Chronic Venous Insufficiency (CVI) itself is not typically considered a medical emergency. It is a chronic condition that develops gradually over time due to problems with the veins in the legs or other parts of the body. While CVI can cause discomfort and lead to complications if left untreated, it is not an acute, life-threatening condition.

However, there are situations related to CVI that may require immediate medical attention:

  • Ulcers or Open Sores: If CVI progresses and leads to the development of ulcers or open sores on the legs or ankles, these can become infected. Infected ulcers should be treated promptly to prevent the spread of infection.
  • Deep Vein Thrombosis (DVT): Although CVI and DVT are separate conditions, they can sometimes be related. A DVT is a blood clot in a deep vein, and it can lead to CVI if not treated. DVT itself is a medical emergency and requires immediate medical attention to prevent serious complications, such as a pulmonary embolism.
  • Cellulitis: CVI can make the skin more vulnerable to infections like cellulitis. If you develop signs of cellulitis, such as redness, swelling, warmth, and pain in the affected area, you should seek medical care promptly.
  • Severe Symptoms: In some cases, people with CVI may experience severe pain, swelling, or other symptoms that significantly affect their quality of life. While not an emergency in the traditional sense, these symptoms should be discussed with a healthcare provider to explore treatment options and improve the individual's comfort and well-being.

It is essential for individuals with this condition to work closely with their healthcare providers to manage their symptoms and prevent complications. Regular monitoring and appropriate treatment can help improve the overall quality of life for people living with CVI.

Understanding Chronic Venous Insufficiency is a vital step towards improving your overall health. At Garden State Pain and Orthopedics, we are committed to providing you with the latest medical technology, expert guidance, and comprehensive medical care for CVI and related conditions.

If you or a loved one are experiencing symptoms or have concerns about CVI, don't hesitate to reach out to our experienced team of healthcare professionals. We are here to help you find the most effective treatment options, manage your symptoms, and improve your quality of life. Early detection and intervention can make a significant difference in your journey in treating CVI. For personalized care and more information about, CVI, pain management, and orthopedic concerns, select “Book now” to schedule an appointment with one of our expert physicians Garden State Pain and Orthopedics.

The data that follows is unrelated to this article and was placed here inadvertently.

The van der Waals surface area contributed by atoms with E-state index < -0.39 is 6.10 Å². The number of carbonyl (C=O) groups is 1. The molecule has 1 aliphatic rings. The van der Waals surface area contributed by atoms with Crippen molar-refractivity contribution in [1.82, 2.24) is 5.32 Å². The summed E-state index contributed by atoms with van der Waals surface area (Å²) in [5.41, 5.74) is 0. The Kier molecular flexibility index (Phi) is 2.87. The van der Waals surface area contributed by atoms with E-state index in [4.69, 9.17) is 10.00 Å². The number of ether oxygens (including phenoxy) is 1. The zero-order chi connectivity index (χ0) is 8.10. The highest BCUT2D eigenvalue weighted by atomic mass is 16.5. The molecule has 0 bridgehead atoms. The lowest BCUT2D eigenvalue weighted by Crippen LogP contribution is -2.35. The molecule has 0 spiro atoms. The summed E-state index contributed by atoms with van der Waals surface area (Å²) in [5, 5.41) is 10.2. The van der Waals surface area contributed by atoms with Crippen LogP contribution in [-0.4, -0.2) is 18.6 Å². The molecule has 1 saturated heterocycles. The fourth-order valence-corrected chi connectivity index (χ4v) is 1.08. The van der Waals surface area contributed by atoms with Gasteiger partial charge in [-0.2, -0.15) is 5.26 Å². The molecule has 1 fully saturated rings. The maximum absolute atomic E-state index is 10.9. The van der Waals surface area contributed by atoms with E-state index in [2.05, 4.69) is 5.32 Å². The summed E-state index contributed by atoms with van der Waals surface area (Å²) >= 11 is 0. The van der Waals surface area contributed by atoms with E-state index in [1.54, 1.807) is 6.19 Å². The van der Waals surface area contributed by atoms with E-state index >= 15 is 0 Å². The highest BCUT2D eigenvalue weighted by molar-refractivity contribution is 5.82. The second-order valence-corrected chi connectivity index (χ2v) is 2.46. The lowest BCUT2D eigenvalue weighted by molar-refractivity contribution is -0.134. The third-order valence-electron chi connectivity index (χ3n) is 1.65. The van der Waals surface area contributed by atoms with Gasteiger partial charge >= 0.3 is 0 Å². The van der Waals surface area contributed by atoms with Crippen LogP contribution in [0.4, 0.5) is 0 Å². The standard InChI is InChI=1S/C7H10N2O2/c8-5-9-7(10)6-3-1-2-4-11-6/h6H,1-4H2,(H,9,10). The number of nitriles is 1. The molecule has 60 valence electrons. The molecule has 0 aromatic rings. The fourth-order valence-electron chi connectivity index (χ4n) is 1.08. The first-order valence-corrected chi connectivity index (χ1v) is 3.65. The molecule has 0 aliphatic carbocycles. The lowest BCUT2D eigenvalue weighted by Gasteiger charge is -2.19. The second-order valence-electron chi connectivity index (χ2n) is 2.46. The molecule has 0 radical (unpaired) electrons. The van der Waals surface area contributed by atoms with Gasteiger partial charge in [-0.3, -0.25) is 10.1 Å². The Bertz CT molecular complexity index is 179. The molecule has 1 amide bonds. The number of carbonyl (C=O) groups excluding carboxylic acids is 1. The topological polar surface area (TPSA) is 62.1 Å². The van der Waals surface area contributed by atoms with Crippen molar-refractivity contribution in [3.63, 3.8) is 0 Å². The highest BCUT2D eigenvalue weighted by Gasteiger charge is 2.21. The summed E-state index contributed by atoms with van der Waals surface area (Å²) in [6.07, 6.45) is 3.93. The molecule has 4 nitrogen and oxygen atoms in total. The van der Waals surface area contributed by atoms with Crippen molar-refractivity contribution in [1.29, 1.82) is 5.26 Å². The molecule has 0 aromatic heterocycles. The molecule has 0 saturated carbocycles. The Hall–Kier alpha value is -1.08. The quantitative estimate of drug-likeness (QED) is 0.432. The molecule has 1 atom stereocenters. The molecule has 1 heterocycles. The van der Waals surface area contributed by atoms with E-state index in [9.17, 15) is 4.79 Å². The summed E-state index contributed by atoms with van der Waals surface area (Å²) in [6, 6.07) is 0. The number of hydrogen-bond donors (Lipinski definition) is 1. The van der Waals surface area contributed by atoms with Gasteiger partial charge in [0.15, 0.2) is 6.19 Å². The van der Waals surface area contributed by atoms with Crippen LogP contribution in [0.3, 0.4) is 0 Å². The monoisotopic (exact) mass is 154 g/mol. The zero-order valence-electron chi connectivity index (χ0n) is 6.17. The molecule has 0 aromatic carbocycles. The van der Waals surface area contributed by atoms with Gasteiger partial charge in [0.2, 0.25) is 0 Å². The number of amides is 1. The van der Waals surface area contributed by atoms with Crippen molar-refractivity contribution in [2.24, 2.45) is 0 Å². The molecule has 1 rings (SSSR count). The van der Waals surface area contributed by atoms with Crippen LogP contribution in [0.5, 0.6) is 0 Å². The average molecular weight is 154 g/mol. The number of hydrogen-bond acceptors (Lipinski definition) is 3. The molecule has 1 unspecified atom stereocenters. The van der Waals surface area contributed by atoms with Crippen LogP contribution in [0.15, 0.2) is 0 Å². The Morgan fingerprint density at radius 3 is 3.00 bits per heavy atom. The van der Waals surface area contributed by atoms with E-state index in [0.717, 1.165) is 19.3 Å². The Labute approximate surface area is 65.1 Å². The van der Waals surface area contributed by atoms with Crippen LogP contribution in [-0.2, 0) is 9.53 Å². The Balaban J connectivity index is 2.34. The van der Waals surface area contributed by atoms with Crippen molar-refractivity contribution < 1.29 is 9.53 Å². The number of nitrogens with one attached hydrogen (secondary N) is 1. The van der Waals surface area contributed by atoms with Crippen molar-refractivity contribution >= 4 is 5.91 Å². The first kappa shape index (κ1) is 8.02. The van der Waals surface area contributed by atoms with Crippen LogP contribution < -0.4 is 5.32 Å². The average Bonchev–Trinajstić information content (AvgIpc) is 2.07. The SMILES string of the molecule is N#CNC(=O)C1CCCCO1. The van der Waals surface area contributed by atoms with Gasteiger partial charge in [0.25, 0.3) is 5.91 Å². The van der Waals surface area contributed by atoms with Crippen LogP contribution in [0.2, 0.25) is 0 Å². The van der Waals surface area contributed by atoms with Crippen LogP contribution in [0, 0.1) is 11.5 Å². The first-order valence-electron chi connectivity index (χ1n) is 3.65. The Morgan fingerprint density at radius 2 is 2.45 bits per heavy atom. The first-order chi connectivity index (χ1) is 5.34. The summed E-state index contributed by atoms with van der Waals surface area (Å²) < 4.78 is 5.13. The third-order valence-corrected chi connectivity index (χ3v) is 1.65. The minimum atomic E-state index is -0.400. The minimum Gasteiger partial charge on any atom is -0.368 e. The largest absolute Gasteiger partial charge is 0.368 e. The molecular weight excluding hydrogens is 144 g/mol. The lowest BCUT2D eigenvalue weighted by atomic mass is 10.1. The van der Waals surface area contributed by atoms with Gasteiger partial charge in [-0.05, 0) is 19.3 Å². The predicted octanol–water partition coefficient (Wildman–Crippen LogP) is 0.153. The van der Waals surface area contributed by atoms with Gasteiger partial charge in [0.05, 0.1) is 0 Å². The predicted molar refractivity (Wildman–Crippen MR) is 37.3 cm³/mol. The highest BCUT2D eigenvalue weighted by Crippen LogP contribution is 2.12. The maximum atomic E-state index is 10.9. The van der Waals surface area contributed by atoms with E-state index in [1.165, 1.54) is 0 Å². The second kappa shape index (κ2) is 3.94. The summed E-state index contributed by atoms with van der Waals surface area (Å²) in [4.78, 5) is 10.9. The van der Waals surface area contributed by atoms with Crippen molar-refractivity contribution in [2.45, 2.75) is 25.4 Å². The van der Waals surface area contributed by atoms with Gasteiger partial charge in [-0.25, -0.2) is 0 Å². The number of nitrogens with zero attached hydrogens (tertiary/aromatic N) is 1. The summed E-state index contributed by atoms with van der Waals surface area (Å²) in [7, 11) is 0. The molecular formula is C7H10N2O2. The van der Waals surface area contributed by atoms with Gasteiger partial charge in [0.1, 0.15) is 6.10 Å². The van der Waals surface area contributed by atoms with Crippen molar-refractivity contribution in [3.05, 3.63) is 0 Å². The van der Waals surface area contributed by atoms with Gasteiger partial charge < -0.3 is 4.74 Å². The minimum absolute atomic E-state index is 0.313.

Meet Dr. Jahnna Levy

Dr. Jahnna Levy practices physical medicine and rehabilitation at Garden State Pain & Orthopedics, where her expertise contributes a vital component to each person’s treatment and recovery. As an osteopathic physiatrist, she believes in a multifaceted and holistic approach to pain management. She treats each person as an individual, formulating a systematic treatment plan to restore function, reduce pain, and improve their quality of life when they receive care at one of four office locations: Edison, Clifton, Hazlet, and Jersey City, New Jersey. 

Dr. Levy attended medical school at Touro College of Osteopathic Medicine in New York City. During this time, she became proficient in musculoskeletal medicine and co-founded the Osteopathic Orthopedic Organization. Upon graduation, Dr. Levy completed her internship at North Shore-LIJ Plainview Hospital and her residency in physiatry at the prestigious Rusk Institute at New York University Hospital in New York City. During her residency, Dr. Levy received extensive training at the Hospital for Joint Disease and was elected Chief Resident at both the Manhattan Veterans Affairs Hospital and Bellevue Hospital. 

During her fellowship, Dr. Levy was trained to perform a variety of nonsurgical orthopedic procedures and fluoroscopically-guided injections for neck, back, and joint pain. She’s also trained in spinal cord stimulator placement, EMGs, diagnostic musculoskeletal ultrasound, and percutaneous tenotomy for tendon injuries. Additionally, she received training in medical acupuncture and migraine management. 

Dr. Levy is board certified in physical medicine and rehabilitation and fellowship trained in interventional pain management and sports medicine. She’s an active member of the North American Neuromodulation Society, American Society of Interventional Pain Physicians, and American Academy of Physical Medicine and Rehabilitation. 

Dr. Levy is a contributing author on Spine-health.com where she has written patient education content about spinal conditions and treatments. Her most recent pieces include: Common Causes of Back Pain and Neck Pain When she’s not working with patients, Dr. Levy enjoys dancing, traveling, and spending time with her family and friends